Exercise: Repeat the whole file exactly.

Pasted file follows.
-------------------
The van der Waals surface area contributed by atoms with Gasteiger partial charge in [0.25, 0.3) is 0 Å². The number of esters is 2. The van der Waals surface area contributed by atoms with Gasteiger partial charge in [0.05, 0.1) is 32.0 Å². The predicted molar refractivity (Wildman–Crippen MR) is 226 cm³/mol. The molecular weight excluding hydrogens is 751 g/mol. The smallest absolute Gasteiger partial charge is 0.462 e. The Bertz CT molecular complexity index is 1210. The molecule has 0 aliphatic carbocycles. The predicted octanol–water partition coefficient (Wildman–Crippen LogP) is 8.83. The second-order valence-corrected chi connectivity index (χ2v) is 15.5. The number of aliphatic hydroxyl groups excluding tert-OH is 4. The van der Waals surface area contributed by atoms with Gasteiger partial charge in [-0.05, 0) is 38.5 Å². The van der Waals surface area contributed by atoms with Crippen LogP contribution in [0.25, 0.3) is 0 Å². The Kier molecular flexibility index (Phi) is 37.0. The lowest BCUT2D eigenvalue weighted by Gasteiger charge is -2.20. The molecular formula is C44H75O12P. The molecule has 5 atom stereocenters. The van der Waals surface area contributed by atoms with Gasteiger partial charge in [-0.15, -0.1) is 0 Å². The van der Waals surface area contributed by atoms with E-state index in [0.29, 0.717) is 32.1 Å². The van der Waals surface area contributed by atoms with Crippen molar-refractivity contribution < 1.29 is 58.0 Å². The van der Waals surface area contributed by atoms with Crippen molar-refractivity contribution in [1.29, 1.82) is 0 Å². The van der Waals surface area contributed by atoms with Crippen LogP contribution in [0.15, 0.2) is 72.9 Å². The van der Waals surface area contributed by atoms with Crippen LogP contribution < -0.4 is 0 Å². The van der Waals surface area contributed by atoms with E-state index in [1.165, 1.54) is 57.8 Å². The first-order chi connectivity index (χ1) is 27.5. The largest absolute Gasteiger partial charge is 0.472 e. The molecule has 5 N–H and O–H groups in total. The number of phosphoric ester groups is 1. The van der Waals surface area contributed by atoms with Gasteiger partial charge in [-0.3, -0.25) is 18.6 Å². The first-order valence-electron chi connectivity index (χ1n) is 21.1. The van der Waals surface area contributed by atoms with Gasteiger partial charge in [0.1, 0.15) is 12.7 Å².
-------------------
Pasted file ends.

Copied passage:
The van der Waals surface area contributed by atoms with Gasteiger partial charge in [0.25, 0.3) is 0 Å². The number of esters is 2. The van der Waals surface area contributed by atoms with Gasteiger partial charge in [0.05, 0.1) is 32.0 Å². The predicted molar refractivity (Wildman–Crippen MR) is 226 cm³/mol. The molecular weight excluding hydrogens is 751 g/mol. The smallest absolute Gasteiger partial charge is 0.462 e. The Bertz CT molecular complexity index is 1210. The molecule has 0 aliphatic carbocycles. The predicted octanol–water partition coefficient (Wildman–Crippen LogP) is 8.83. The second-order valence-corrected chi connectivity index (χ2v) is 15.5. The number of aliphatic hydroxyl groups excluding tert-OH is 4. The van der Waals surface area contributed by atoms with Gasteiger partial charge in [-0.05, 0) is 38.5 Å². The van der Waals surface area contributed by atoms with Crippen LogP contribution in [0.25, 0.3) is 0 Å². The Kier molecular flexibility index (Phi) is 37.0. The lowest BCUT2D eigenvalue weighted by Gasteiger charge is -2.20. The molecular formula is C44H75O12P. The molecule has 5 atom stereocenters. The van der Waals surface area contributed by atoms with Gasteiger partial charge in [-0.15, -0.1) is 0 Å². The van der Waals surface area contributed by atoms with E-state index in [0.29, 0.717) is 32.1 Å². The van der Waals surface area contributed by atoms with Crippen molar-refractivity contribution < 1.29 is 58.0 Å². The van der Waals surface area contributed by atoms with Crippen molar-refractivity contribution in [1.29, 1.82) is 0 Å². The van der Waals surface area contributed by atoms with Crippen LogP contribution in [0.15, 0.2) is 72.9 Å². The van der Waals surface area contributed by atoms with Crippen LogP contribution < -0.4 is 0 Å². The van der Waals surface area contributed by atoms with E-state index in [1.165, 1.54) is 57.8 Å². The first-order chi connectivity index (χ1) is 27.5. The largest absolute Gasteiger partial charge is 0.472 e. The molecule has 5 N–H and O–H groups in total. The number of phosphoric ester groups is 1. The van der Waals surface area contributed by atoms with Gasteiger partial charge in [-0.3, -0.25) is 18.6 Å². The first-order valence-electron chi connectivity index (χ1n) is 21.1. The van der Waals surface area contributed by atoms with Gasteiger partial charge in [0.1, 0.15) is 12.7 Å².